Jones has set up four companies during his career, and now acts as a mentor for local IT professionals in his spare time.
"When you are at the early stages of your career you can often get so caught up in tactical stuff that dealing with the less time-critical issues gets postponed time and time again," he says. "A mentor can ask the awkward questions and, although they will not make the decision for you, they can act as a sounding board for you to test out your ideas."
James Cook, chief executive of ITprovider SpiderGroup, has worked with a mentor for the last two years. As the founder and chief executive of an internet start-up, Cook considers himself technically very able, but admits there are business issues where he needs more help.
"When it comes to bringing products to market or making recruitment decisions, having someone more experienced to balance your thinking really helps," he says.
Mentoring is ideal for Cook because he needs specific advice quickly in order to keep his business going. Cook has tried other networking opportunities, such as the Federation of Small Business, but found them too general for his needs.
Cook's mentor is Nigel Derrett, a freelance consultant who has worked at well-known technology companies including Psion and HP Labs. This experience in developing and marketing new technologies is particularly relevant to SpiderGroup's business, which is important to the mentoring relationship, Cook believes.
"Derrett really knows what it is like to create new products, how to bring them to market and what features are most important," he says. "That means he can give us concrete advice, such as that if you cannot take 40% of a market your product has to be more niche."
Derrett visits SpiderGroup's offices in Bristol every couple of months and runs workshops, in addition to providing on-call telephone support for any specific issues the company has.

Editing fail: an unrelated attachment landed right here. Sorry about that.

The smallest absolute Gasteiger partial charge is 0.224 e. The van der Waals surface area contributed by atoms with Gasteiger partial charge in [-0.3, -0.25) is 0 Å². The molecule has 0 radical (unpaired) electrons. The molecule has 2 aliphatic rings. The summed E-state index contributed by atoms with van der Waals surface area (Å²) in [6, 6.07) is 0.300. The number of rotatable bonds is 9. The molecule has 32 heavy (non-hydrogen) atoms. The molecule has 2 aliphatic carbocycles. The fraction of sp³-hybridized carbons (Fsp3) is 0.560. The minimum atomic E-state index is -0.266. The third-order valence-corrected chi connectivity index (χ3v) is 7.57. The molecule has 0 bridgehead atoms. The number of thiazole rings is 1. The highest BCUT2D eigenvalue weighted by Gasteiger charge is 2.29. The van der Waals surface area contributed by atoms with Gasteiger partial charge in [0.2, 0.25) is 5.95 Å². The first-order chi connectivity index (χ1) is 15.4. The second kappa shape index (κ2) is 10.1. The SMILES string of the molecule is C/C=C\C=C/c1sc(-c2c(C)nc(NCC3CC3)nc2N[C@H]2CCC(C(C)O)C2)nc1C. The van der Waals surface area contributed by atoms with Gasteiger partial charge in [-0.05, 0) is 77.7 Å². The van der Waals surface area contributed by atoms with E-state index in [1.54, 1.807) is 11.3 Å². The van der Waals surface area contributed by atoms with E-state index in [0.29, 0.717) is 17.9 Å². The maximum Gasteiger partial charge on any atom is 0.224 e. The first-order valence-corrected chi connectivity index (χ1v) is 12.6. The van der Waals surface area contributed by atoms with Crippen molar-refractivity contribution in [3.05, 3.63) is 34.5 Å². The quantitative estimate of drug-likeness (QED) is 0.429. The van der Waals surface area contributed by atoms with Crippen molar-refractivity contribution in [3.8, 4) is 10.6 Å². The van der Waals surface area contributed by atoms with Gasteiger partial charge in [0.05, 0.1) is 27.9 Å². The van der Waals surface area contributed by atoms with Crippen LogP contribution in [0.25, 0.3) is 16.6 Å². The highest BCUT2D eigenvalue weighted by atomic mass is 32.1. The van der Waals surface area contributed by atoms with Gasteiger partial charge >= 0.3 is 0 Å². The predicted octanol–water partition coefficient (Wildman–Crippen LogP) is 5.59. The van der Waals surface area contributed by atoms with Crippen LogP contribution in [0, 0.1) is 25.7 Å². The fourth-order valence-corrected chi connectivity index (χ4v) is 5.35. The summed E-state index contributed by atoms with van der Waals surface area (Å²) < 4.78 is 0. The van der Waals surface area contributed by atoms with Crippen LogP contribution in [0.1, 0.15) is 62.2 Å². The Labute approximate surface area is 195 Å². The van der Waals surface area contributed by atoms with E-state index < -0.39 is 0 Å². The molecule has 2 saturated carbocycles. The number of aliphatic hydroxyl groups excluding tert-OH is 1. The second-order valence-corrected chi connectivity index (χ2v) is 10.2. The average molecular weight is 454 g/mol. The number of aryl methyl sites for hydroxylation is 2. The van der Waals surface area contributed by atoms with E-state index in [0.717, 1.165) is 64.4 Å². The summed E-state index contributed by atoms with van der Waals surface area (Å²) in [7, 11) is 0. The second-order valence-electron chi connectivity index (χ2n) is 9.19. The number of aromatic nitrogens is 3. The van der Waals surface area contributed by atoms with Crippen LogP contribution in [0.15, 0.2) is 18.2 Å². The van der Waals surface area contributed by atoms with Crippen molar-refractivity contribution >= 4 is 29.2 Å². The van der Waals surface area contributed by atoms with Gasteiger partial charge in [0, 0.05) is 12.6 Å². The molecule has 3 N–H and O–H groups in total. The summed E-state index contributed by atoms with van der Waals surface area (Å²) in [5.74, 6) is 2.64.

"He is great because he pushes you along in the right direction without shoving advice down your throat," says Cook. "It is about developing our own thinking so we will eventually get to the point where we won't need him any more."
IT Directors' Network
A purely social networking group for IT directors and equivalent professionals working in the UK.
An online networking group that introduces businesses nationally and internationally.
Prince's Trust Leadership Forum
The Prince's Trust's technology leadership group is a networking forum for leaders of technology companies in the UK.
The £10,000 membership fee is used to help young entrepreneurs and members benefit from membership events attended by high-profile business and IT leaders.
Certus/Impact Recently merged, and now both owned by the National Computing Centre, this group of 250 members focuses on personal development and leadership skills for IT executives.
Run by the National Computing Centre, CIO Connect is a networking group for chief information officers and IT directors, with regular events around the country, a magazine and membership forums.
A private networking organisation for high-tech companies based in the Cambridge area, with a focus on high-tech start-ups.
Case study: independent view makes for better decision making
Ailsa Vaughan began her career as an aerobics instructor in Oxfordshire before entering the IT industry as a trainer for Gladstone MRM, which provides membership and customer service applications for the leisure industry.
After working for the company for several years, Vaughan was promoted to become head of operations, managing a team of database engineers and dealing with complex customer enquiries. For someone new to both technology and management, it was a daunting move.
To help cope with the transition, Gladstone provided Vaughan with an independent executive coach, who worked on her management and communication skills. The coach initially provided a series of one-to-one telephone consultations over a period of several months, followed by a two-day residential course, which was attended by eight other managers from the company.
The coaching provided Vaughan with an independent third party who could provide confidential advice on specific workplace issues. "If I had an issue with a member of staff, it was easier to talk to someone who was not part of the business, and would not be swayed by the politics," says Vaughan. "Also, because I was speaking to someone who was not part of the IT industry, she made me think about things from a completely different angle."
Vaughan believes the coaching vastly improved her communication and management skills by providing an independent assessment.
"I thought I was always quick to make decisions, but my coach helped me to see that I could be seen as not listening to other people's opinions. I realised that I can sometimes be quite sharp, and that was not helping some of my working relationships."
A year after completing the coaching, Vaughan believes her career prospects are brighter and recommends similar courses to anyone looking to move into a management role.